It’s been said that if golf courses are the soul of a golf club, then the clubhouse is the heart of a golf club. With that in mind, here are some of the most iconic clubhouses from around the globe…

World’s Best Golf Clubhouses

Dubai Creek Golf & Yacht Club, United Arab Emirates

Designed by architect Brian Johnson, Dubai Creek’s golf club is suitably in keeping with the grandeur of its destination. The clubhouse features three unmissable concrete sails which can be seen from all angles, including overhead. Each standing at 35m tall, the sails are said to represent Dubai’s nautical heritage. It may not be one of the oldest course on our list having opened in the mid-90s during Dubai’s generation, but it’s certainly one of the most unique. It’s also become a firm favourite for pros on the European Tour.

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Loch Lomond Golf Club, Scotland

You’ll struggle to find many clubhouses anywhere on the globe which offer a more idyllic setting than Loch Lomond Golf Club. The Scottish icon is situated on a stunning lakeside Georgian estate that used to be home to the Colquhouns, a Highland Scottish clan. The clubhouse itself is built of local pink and yellow sandstones, and only became a golfing destination in 1994. The Club now has a total of 43 suites located around the site for members and their guests staying overnight.

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Medinah Country Club, USA

The setting for one of the greatest Ryder Cups in history also boats one of the most stunning clubhouses too. The Medinah Country Club in Illinois was design by Chicago-born architect Richard Gustav Schmid in 1926. Having already crafted some of the most famed buildings in his city, Schmid reportedly modelled the redbrick and green-roofed clubhouse on a Turkish mosque, with a capped the structure that features mock minarets and a dramatic domed rotunda.

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Jack Nicklaus Golf Club, South Korea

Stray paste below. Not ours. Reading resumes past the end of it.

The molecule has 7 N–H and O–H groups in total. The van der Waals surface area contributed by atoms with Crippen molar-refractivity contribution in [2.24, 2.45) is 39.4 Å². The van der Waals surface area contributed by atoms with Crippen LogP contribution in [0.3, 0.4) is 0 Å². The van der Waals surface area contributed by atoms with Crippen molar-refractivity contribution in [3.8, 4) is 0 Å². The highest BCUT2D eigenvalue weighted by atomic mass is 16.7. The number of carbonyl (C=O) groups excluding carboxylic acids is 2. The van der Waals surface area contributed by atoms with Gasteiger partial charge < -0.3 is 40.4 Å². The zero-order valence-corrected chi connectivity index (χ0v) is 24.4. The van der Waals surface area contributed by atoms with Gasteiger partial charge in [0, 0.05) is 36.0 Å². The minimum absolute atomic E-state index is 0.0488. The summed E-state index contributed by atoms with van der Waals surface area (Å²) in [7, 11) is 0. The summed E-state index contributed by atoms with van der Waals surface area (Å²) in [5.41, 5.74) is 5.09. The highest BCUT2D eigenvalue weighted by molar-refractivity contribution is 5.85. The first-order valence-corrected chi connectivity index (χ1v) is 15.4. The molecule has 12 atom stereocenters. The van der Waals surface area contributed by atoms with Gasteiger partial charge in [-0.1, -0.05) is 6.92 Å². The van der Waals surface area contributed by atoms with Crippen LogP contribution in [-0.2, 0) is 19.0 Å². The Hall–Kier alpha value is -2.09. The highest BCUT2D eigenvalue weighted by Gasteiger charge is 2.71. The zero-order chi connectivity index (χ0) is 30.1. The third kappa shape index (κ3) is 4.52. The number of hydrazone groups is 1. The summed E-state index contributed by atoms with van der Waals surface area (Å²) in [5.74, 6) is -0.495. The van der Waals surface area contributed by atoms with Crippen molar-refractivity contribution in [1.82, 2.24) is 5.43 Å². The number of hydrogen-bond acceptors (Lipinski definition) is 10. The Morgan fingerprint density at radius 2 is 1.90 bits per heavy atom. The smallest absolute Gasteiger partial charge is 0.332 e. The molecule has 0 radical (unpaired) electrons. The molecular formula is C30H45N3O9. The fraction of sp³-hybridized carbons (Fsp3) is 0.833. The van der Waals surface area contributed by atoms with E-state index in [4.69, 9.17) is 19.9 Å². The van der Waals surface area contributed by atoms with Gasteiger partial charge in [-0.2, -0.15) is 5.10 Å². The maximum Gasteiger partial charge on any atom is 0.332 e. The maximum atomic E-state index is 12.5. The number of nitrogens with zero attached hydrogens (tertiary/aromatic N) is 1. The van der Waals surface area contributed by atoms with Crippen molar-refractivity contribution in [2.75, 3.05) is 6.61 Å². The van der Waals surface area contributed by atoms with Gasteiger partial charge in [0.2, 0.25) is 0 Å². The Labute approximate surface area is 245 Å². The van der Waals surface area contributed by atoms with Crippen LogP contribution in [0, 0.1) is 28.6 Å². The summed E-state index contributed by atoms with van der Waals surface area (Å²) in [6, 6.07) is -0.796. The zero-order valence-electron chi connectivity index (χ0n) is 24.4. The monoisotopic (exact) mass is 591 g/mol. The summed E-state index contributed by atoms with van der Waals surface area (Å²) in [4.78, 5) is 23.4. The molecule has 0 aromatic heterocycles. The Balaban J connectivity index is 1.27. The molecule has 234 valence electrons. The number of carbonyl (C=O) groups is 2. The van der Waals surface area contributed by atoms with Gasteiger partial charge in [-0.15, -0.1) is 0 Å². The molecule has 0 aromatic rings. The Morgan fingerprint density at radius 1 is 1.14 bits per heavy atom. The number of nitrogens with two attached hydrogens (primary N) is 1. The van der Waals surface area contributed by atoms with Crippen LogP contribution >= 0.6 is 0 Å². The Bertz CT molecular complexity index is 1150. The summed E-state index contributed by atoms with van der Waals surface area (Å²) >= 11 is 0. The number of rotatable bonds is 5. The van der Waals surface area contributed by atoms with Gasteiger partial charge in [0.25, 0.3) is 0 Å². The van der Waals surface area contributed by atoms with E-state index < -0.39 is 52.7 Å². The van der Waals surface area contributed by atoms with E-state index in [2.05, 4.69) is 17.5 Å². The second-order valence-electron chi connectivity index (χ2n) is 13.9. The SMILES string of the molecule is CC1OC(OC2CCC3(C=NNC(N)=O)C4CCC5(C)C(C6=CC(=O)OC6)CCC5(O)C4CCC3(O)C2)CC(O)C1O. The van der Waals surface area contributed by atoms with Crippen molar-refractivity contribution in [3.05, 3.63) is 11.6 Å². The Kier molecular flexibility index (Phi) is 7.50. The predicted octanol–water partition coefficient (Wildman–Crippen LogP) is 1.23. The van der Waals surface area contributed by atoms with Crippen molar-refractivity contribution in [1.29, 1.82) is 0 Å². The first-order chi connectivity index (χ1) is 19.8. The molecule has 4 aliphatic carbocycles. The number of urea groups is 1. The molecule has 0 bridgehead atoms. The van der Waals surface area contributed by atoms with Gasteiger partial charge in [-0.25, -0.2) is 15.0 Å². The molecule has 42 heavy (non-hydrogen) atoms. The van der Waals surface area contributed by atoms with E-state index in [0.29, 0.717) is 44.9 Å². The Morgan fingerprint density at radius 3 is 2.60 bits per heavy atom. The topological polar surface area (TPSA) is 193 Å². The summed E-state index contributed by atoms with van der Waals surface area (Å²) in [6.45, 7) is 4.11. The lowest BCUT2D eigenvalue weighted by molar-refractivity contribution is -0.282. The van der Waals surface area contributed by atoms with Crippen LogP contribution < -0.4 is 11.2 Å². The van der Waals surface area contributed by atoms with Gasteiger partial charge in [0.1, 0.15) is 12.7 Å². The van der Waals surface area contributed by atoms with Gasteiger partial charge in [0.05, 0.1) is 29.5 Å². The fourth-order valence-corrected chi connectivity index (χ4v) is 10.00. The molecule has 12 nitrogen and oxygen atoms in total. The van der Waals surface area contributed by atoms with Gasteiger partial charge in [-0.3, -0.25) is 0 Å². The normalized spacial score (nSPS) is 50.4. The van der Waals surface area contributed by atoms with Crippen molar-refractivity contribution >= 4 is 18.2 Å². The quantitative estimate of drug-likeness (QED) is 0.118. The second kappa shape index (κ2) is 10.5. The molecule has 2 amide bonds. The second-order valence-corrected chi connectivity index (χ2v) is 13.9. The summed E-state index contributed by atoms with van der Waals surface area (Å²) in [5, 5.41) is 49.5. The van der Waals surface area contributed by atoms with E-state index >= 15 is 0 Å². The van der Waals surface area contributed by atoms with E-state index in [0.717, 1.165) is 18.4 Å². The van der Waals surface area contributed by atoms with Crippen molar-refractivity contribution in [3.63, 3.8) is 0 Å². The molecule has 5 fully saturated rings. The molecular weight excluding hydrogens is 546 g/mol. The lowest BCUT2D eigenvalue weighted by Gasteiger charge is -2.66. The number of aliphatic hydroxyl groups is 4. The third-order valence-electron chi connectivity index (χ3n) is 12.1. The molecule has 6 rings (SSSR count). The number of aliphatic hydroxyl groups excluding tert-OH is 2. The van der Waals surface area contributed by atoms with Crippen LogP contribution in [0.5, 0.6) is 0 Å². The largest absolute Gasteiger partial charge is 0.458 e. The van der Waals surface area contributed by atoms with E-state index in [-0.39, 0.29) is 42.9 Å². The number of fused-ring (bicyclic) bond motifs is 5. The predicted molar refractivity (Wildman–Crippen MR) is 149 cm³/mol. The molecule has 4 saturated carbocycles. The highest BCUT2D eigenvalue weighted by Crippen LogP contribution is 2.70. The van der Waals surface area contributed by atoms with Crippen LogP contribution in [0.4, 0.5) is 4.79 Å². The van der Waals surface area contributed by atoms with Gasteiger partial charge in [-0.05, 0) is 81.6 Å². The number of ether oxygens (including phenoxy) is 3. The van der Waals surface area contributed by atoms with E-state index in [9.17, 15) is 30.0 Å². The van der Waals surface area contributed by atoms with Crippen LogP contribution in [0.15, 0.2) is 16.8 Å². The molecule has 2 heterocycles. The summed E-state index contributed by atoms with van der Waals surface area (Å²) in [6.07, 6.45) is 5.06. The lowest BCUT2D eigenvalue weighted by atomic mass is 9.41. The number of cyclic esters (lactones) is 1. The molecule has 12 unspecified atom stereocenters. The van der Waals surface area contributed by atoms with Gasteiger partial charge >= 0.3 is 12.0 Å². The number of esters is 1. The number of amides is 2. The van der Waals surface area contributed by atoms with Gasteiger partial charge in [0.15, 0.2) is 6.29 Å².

If you’re into something a little more contemporary, you’ll be hard pressed to find a clubhouse more modern than South Korea’s first Jack Nicklaus golf course. Opened in 2010, Jack the Nicklaus Golf Club was designed by Iranian architect Mehrdad Yazdani and features curved zinc roofs, pavilions which sit on stone plinths, and pilasters made from local Merbau wood to minimise glare and soaring temperatures. Inside, it’s marble floors all the way alongside some limestone wall panels.

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King Kamehameha Golf Club, Hawaii

Located on the island of Maui in Hawaii, the clubhouse at the King Kamehameha Golf Club is one-of-the-kind. Featuring its iconic porthole windows and desert-rose skin, the clubhouse is one of only two Frank Lloyd Wright designs on the Hawaiian islands. It was actually initially designed to be the 14,000-square-foot Connecticut home of Marilyn Monroe and Arthur Miller, but the plans were later acquired by the club’s developers, who expanded the footprint to 74,778 square feet. The course itself is private, but the KKGC clubhouse is open to the public and features rich African-mahogany casework, a stained-glass skylight depicting butterflies, as well as a collection of rare Hawaiian art.

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Augusta National Golf Club, USA

It may not have the grandeur of some on our list, but it’s still no less iconic. Home to the US Masters, the course at Augusta National is famed across the world for its difficulty as well as its beauty from the pink azaleas which bloom all over the 18-hole and 9-hole courses. And while the holes at Augusta grab the centrefold pages, we also absolutely love the clubhouse. Built in 1854, it’s thought to be the first concrete house built in the South, and features everything from a Champions Locker Room to the famed ‘Crow’s Nest’, a top-floor bunkhouse with five beds and a sitting area that traditionally houses amateurs during the tournament.

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The Royal & Ancient Golf Club of St. Andrews, Scotland

But really there’s only one clubhouse we all wish we could frequent, and that’s at St. Andrews. Any golfer worth his/her weight in clubs wants to play the Old Course on Scotland’s east coast. Having been around since the 15th century, there are actually three clubhouses at St. Andrews, with the Swilcan Lounge at the Links Clubhouse providing the best views of the stunning Old Course. There’s a reason it’s called the ‘Home of Golf’.

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